(Reviewed by Judi Clark OCT 13, 2002)"Grief changes everything. It's a brutal metamorphosis. A caterpillar at least gets the time to spin a cocoon before its internal organs dissolve and its skin sloughs off. I had no warnings."
Aud Torvingen is grieving. She lost the love of her life, Julia, without warning, when a bullet hit her, causing a hole bigger than a fist. She lingered for six days and then died from massive stroke. Mixed with bottomless grief is guilt. We understand this from the beginning. But we are quite a way into the novel before we learn that Aud was in what she describes "the blue place" when the shooting occurred; that is, she was more wrapped up in causing harm to another than she was in protecting her love, her charge. Aud, as she tells us, rhymes with "proud."
For five months Aud has cocooned herself in the North Carolina woods where she had inherited a cabin located in the western part of the state, basically the Appalachian Mountains. She is meticulously restoring the cabin, focusing on each task as if that is the only real thing in the world. She's had no interaction with another this whole time. On this particular day, when she hears a car engine winding its way up the mountain road, she collects her most valuable tools, hides them away and walks into the woods. She stays until twilight, finally emerging when it seems that her visitor isn't leaving; and spying, realizes that she knows who he is. He is a person that once knew her Julia.
Dornan is actually a long time "friend" of hers from Atlanta. (We soon figure out that a character weakness for Aud is that she has never understood the nature of friendship.) Dornan has come to ask Aud to find his missing fiancé, Tammy. Aud doesn't particularly like or respect Tammy, despite Dornan's protestation that she is a lot smarter than she appears. Furthermore, Tammy's done the disappearing act, running off with other men, before. But as Dornan points out, this is different, Tammy always lets him know where she is, and she always comes back. Up until two months ago she was still calling Dornan, even if it was to say how happy she was with her new job and how much she liked Geordie Karp, her employer. So why would she stop calling? Why would she not give him a forwarding address, or telephone number? No, something isn't right about this and certainly the police do not have time to look into his hunch. Ordinarily it would be easy to draw the conclusion that she changed her mind about marrying him.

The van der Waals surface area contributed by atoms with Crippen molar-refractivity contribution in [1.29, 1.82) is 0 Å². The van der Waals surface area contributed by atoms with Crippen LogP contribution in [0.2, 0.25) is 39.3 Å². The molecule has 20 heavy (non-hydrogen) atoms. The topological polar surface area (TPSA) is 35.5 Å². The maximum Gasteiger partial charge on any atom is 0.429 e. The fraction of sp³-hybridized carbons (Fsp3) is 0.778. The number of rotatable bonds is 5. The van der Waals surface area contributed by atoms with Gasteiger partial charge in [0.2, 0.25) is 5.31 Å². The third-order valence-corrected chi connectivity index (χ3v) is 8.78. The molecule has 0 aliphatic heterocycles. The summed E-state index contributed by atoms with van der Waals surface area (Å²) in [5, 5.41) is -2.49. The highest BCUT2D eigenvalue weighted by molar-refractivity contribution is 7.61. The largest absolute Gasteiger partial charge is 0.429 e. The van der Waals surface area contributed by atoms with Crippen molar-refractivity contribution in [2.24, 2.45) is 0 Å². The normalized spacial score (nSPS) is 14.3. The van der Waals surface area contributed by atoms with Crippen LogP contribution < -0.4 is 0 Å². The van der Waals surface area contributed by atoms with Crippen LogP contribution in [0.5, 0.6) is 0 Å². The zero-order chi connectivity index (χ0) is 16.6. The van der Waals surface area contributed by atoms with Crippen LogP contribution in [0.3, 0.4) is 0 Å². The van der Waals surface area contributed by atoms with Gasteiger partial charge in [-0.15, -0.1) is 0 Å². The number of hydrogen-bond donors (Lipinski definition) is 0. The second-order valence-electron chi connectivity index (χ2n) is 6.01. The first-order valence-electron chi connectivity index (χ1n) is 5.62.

Because of her promise to Julia, Aud agrees to go to New York City to find Tammy. Not to drag Tammy back to Dornan, but to at least find out if she is all right. This she does without much effort (that is, outside of the effort it takes to be around people, to be in the world), more due to her professional experience as an ex-cop than to the obviousness of Tammy's location. Dornan's instincts prove correct; Tammy is in trouble. Geordie Karp uses his professional training in psychology not only professionally -- he advises retail stores where to place merchandise to make people purchase more -- but also to control woman. He is just as successful in his hobby as he is in his career. Actually we learn, that what Geordie Karp has done to Tammy is nothing compared to another one of his projects; after all, Tammy is a consenting adult.
One of the things that I like about this book is that it doesn't dwell on how sick Geordie Karp is - that's a given - or even go into extended descriptions of his behavior. We know enough about what Geordie Karp has planned to give motivation to the plot. Read this book because you want to be in Aud's head, not Karp's.
Aud is an ex-cop turned professional bodyguard and probably does some other not-so-easily-identified (or legal) jobs. Let's just say she doesn't really talk about this but you get the impression that she has more than sufficient money in the bank and she is about the toughest women I've ever run across in fiction. She was introduced in Griffith's previous novel, which I did not know to read first. Actually it wasn't until I was about half way through Stay that I realized that it was a sequel to The Blue Place -- so much for me doing my homework before hand! I guess this attests to how well it stands on its owen as well.